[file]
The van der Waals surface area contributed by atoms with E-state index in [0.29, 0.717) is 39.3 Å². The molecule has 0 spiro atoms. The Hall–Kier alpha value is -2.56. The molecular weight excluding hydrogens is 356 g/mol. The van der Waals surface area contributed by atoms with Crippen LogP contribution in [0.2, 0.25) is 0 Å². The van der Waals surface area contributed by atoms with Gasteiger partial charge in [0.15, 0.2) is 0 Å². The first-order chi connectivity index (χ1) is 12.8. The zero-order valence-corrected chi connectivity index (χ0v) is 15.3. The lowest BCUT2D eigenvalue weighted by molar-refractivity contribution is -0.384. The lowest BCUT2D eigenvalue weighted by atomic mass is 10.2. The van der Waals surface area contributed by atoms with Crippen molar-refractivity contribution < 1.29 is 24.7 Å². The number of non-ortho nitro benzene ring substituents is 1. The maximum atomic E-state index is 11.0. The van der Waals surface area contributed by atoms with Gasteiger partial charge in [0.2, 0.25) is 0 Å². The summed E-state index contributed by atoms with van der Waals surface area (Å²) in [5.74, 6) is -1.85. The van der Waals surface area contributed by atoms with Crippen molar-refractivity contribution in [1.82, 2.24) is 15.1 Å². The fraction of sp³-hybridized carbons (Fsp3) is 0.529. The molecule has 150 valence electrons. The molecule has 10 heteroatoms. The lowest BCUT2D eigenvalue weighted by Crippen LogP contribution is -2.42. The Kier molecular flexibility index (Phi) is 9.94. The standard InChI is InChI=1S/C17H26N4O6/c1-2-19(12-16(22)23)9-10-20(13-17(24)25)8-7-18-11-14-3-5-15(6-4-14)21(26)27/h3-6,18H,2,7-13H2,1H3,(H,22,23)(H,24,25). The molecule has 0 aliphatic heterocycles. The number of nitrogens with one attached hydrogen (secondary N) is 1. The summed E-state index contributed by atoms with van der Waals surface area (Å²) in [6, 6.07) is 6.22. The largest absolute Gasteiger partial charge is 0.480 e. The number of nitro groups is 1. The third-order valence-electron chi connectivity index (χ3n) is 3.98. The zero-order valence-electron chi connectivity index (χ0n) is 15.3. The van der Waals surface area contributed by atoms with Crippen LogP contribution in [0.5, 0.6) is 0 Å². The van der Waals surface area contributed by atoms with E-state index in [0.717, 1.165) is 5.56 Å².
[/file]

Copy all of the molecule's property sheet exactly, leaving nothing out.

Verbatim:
The van der Waals surface area contributed by atoms with E-state index in [0.29, 0.717) is 39.3 Å². The molecule has 0 spiro atoms. The Hall–Kier alpha value is -2.56. The molecular weight excluding hydrogens is 356 g/mol. The van der Waals surface area contributed by atoms with Crippen LogP contribution in [0.2, 0.25) is 0 Å². The van der Waals surface area contributed by atoms with Gasteiger partial charge in [0.15, 0.2) is 0 Å². The first-order chi connectivity index (χ1) is 12.8. The zero-order valence-corrected chi connectivity index (χ0v) is 15.3. The lowest BCUT2D eigenvalue weighted by molar-refractivity contribution is -0.384. The lowest BCUT2D eigenvalue weighted by atomic mass is 10.2. The van der Waals surface area contributed by atoms with Crippen molar-refractivity contribution < 1.29 is 24.7 Å². The number of non-ortho nitro benzene ring substituents is 1. The maximum atomic E-state index is 11.0. The van der Waals surface area contributed by atoms with Gasteiger partial charge in [0.2, 0.25) is 0 Å². The summed E-state index contributed by atoms with van der Waals surface area (Å²) in [5.74, 6) is -1.85. The van der Waals surface area contributed by atoms with Crippen molar-refractivity contribution in [1.82, 2.24) is 15.1 Å². The fraction of sp³-hybridized carbons (Fsp3) is 0.529. The molecule has 150 valence electrons. The molecule has 10 heteroatoms. The lowest BCUT2D eigenvalue weighted by Crippen LogP contribution is -2.42. The Kier molecular flexibility index (Phi) is 9.94. The standard InChI is InChI=1S/C17H26N4O6/c1-2-19(12-16(22)23)9-10-20(13-17(24)25)8-7-18-11-14-3-5-15(6-4-14)21(26)27/h3-6,18H,2,7-13H2,1H3,(H,22,23)(H,24,25). The molecule has 0 aliphatic heterocycles. The number of nitrogens with one attached hydrogen (secondary N) is 1. The summed E-state index contributed by atoms with van der Waals surface area (Å²) in [6, 6.07) is 6.22. The largest absolute Gasteiger partial charge is 0.480 e. The number of nitro groups is 1. The third-order valence-electron chi connectivity index (χ3n) is 3.98. The zero-order valence-electron chi connectivity index (χ0n) is 15.3. The van der Waals surface area contributed by atoms with Crippen LogP contribution in [0.5, 0.6) is 0 Å². The van der Waals surface area contributed by atoms with E-state index in [0.717, 1.165) is 5.56 Å².